Archived entries for avocado

Asian Miso Risotto with Avocado

I hate making risotto; it’s a pain in the ass. I know there is probably some secret to it, but for me, it always involves an hour at least standing in front of a stove, stirring rice. Its just boring and my inpatient nature wants to pull it from the burner before its completely done.

To cut out all the fuss, I often make a microwave risotto by reheating pre-made rice with vinegar and miso then mixing in a fresh avocado to create a creamy vegan sauce. Its been a while since I tried to make risotto the proper way, so I decided to try the authentic technique with these Asian ingredients to see if all the hassle is worth the fuss and to test if it can hold up to my quick microwave method. Here is the recipe I made for the taste off.

Miso Risotto with Mushrooms and Avocado

  • 1/4 c. olive oil
  • 1 small red onion, chopped
  • 1-2 c. mushrooms
  • 1/2 tsp powdered mustard
  • 1/2 tsp coriander
  • 2 c. short grained sushi rice
  • 1/4 c. white wine
  • 4-6 c. vegetable stock
  • 1/2 – 1 c. rice vinegar
  • 1-2 Tbs miso paste
  • 1 large ripe avocado

In a large sauce pan, saute onions in olive oil until translucent.

Add spices and mushrooms, and saute until mushrooms are soft but not totally cooked (5 minutes or so).

Separate mushrooms out and set aside.

Add rice to onions and saute until rice becomes partially translucent (7 minutes or so). Keep stirring rice while it sautes. While sauteing, microwave wine for 30 seconds to heat.

After 7 minutes or so, and rice is partially translucent, reduce heat to low and add heated wine. The wine is heated so it doesn’t shock the rice (or so I am told). Allow to cook until the wine is completely evaporated while stirring rice to keep it from burning to the bottom of the pot.

Add a cup of stock to the rice, and stir allowing it to cook into rice. Continue to add a cup of stock to the mixture as the liquid cooks into the rice. After the third cup of stock, add 1/2 c. rice vinegar along with 1 Tbs of miso and stir in.

When rice is feeling soft, taste to see if the rice is completely cooked. If not, add more stock and for gods sake, keep stirring. Once rice tastes nice and soft, add avocado and stir until fully mixed. You can now rest your aching arm. Season to taste and serve. Finally.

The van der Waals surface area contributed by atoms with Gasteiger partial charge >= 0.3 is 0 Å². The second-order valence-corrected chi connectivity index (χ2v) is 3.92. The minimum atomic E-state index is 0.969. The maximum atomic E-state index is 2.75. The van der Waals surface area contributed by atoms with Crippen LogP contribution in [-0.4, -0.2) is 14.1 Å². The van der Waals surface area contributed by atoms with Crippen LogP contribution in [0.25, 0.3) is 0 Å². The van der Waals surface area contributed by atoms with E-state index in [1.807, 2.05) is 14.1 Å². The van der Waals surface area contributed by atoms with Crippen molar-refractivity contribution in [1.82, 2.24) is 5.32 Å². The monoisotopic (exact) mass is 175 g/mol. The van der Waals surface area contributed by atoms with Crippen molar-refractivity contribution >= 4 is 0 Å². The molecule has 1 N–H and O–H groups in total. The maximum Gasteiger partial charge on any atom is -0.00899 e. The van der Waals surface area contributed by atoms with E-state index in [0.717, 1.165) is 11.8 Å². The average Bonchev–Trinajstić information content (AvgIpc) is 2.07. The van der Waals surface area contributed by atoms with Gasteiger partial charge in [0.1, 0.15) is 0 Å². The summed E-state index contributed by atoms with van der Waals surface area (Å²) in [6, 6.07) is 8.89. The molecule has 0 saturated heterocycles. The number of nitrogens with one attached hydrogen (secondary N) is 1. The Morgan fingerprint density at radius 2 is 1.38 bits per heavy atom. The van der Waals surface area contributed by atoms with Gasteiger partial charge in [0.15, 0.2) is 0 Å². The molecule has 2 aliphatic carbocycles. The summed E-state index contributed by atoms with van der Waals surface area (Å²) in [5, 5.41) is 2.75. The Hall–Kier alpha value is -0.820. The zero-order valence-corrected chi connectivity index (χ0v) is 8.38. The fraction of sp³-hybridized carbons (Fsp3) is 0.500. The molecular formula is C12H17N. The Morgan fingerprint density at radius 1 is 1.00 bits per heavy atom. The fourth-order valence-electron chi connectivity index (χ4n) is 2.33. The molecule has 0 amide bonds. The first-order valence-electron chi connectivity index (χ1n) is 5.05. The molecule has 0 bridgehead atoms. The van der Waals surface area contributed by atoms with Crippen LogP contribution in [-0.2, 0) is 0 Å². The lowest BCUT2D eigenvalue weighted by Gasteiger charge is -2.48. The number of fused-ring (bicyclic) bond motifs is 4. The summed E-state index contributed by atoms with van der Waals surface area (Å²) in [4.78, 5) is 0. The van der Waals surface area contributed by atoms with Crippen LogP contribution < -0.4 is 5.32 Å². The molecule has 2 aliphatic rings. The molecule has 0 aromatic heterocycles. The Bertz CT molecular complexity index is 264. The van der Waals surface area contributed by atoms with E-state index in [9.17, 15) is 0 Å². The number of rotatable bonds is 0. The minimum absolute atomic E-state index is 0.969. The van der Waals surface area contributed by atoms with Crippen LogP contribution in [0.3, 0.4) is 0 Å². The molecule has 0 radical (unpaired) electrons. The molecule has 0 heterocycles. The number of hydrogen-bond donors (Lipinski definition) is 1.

I served the risotto with roasted eggplant discs. Small sheets of nori made wonderful wrappers.

This dish was so wonderfully creamy and smooth, it leaves my microwave “risotto” far in its wake. The constant stirring weaves the flavors together while the rice slowly cooks. While absolutely irritating, it is worth the time. But only when you have the time. Otherwise, you can just heat up a bowl of pre-made rice, with vinegar, miso and soy, stir in an avocado until creamy and eat within 5 minutes. I just had some and it was OK.

Holy Guacamole

Guacamole is easy to make and even easier to eat.

There are a million different ways to make this classic green dish. There are those who like it subtle, using it as more of a condiment, and others prefer it to kick ass like a solo zapatista. Some like to jazz up the flavor by adding exotic ingredients like mango and papaya, while others’ priority is to protect the integrity of the avocado, a subtle flavor easily muddied. Whatever style you prefer, one absolute must ingredient which is usually the determining factor of good vs. evil in my guacamole guide is LIME!

Whenever I try a guacamole I don’t like, it is usually because it lacks the lime. The Guacamole at Chipotle is a prime example. They make you pay something like $1 extra for a small side, and when you taste it, it basically tastes like nothing. Plain avocado tastes better. I don’t know what they do to it, but it just stinks. However, if they were to amp up the lime, they could really boost themselves in my book (which is the last word in the matter, of course).

In my last post, I detailed how to peel an avocado. Click here for my Guacamole Recipe. Of course, I always make it a little differently, but I use this recipe for my basic structure.

If that isn’t enough, and you need more fun, try this…

Ahh! Grinch sandwich.

Check out junkfoodblog.com for some more crazy guacamole ideas!

How to Peel an Avocado

Avocados for the beginner:

How do you peel an avocado? I’ve seen many people try to peel an avocado like an apple. This will work, but if you apply my simple three step method, you can save yourself some time and energy.

Step 1: Cut avocados in half

Be aware of the pit when you are cutting. Slice in far enough to feel the knife hit the pit and then slide the knife around in a circle until the avocado is sliced in half. Pull two halves apart.

Step 2: Remove the pits

Strike the knife into the pit.

Twist the knife and the avocado in different directions. The Pit should stay attached to knife and loosen from the fruit. As you pull the knife away, the pit should come with.

Step 3: Scoop out the avocado meat.

Use a spoon. Scoop out the meat. Put it in the bowl.

Done your Avocados are peeled!



Copyright © 2004–2009. All rights reserved.

RSS Feed. This blog is proudly powered by Wordpress and uses Modern Clix, a theme by Rodrigo Galindez.